What could I learn about being a woman from a Holdfast Bay gig organised by a 20-year-old kid?
How a warehouse rap show taught me gender theory
My favourite female rapper, Junglepussy, is a feminist.
In ‘Bling Bling’ she testifies to the grit of her spirit by spitting rhymes like, “Independent women, we accumulating riches.” In ‘Picky Bitch Checklist’ she’s confident we should also be in charge of our bodies, and says she’s “rulin’ the pussy with an iron fist.”
Like Lil’ Kim, Gangsta Boo and other rap matriarchs before her, Junglepussy wants women to own their bodies and control their space in the world. She also inadvertently makes us examine how we inhabit hip hop too.
A couple of months ago, at a local rap show in Adelaide, a male emcee asked the girls in the crowd to pull their tops down, exposing their breasts. To the walloping howl from the crowd, one did.
So, before I head to Dad’s Warehouse – Lachy Riche’s venue – I’m apprehensive about what role women play in Adelaide’s hip hop scene. While some of my favourite musicians are hyper-masculine, and formidable females do exist in large numbers, rap hasn’t traditionally been kind to us. Neither have concert crowds in general.
The first person who speaks to me at Dad’s Warehouse asks to see some skin. “Turn your hand over, let me stamp your wrist,” says the silver-haired door girl, who seems overqualified for her role. Discovering she’s Lachy’s mum, I say “Thanks” and push past sheepishly. Did I just get welcomed into a blue light disco?
A3 posters of Lil Peep and Denzel Curry are tacked to the walls. Grimy couches hug at the perimeter. A small stage, way at the back of the venue, is speckled in blue and pink lighting. A throng of 20 gangly kids bop to the cruisy beats. Dudes dripping in Adidas and Nike hear the music and join. Marijuana smoke trails behind them.
At 10pm the crowd is 80 per cent male. A dude in a red Kangol bucket cap stares at the stage from the back of the warehouse. His arms are crossed and he looks like he’s been there and done that already. His name is Tim and runs his own hip hop record imprint, Double or Nothing. I ask Tim why there are so few female patrons. He says “local hip hop gigs don’t really attract girls.”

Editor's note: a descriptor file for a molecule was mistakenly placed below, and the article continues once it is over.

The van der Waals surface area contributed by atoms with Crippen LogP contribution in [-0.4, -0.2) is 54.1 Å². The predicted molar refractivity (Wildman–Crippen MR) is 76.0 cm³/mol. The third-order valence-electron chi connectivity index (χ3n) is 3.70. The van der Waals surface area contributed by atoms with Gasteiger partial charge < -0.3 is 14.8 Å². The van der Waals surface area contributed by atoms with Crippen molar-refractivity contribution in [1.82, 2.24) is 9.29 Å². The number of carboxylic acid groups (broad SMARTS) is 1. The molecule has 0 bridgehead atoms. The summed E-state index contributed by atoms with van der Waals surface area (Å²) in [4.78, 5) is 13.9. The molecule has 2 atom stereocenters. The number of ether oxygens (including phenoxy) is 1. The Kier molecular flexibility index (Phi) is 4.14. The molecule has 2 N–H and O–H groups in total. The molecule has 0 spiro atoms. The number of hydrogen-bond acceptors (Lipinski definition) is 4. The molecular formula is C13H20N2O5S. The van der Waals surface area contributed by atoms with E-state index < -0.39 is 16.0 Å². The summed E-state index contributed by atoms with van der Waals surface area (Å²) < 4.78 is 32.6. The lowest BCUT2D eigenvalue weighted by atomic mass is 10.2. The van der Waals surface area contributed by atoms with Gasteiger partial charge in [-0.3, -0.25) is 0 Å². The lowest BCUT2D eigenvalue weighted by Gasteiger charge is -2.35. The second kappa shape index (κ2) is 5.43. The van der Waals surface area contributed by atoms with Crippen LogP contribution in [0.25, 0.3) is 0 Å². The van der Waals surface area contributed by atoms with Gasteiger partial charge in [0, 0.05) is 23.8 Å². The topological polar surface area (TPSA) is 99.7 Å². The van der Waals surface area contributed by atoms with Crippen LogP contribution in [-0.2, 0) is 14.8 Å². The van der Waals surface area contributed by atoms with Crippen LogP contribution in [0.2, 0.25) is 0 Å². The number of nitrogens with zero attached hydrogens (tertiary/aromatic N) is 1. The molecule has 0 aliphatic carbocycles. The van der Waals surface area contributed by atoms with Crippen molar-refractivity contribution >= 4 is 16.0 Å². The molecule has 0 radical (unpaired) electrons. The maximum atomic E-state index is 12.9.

“They’ll come to the bigger shows, like Kerser or Hilltop Hoods, but not local. If they do come it’s dudes bringing their girlfriends.”
Two dudes covered in face tattoos and sportswear roll on stage. They’re staunch and go by the moniker Indigo Merkaba. In the limelight they unleash lines offering a peek into laws of South Australian suburbia, like, “Your bars are insignificant.” Next to the stage is a girl cradling a large belly. It’s Indigo’s fiancé and baby mama, and she’s filmed the entire performance lovingly through an iPhone. I ask if I can take her photo. She lets me a take a million.
Next up is the 18-year-old Adelaide native, B.Z.A who’s already got a North American record label deal. After one track she’s already slicked in sweat. She throws disses like “Bitch I never needed you” and “Did I mention I’m a legend in the making” over heady trap claps, while fans mouth along never missing a syllable.
It had always disturbed me that philosopher Nietzsche didn’t believe women could have depth. He once wrote that we don’t even have the capacity to be shallow. I’d argue the gig I saw at Dad’s Warehouse refutes Nietzsche’s claims.
While it may not have been the event’s intention, and we were devastatingly outnumbered, this gig demonstrated to me that women exist in hip hop here. We are the mothers, the supporters and the next star on stage.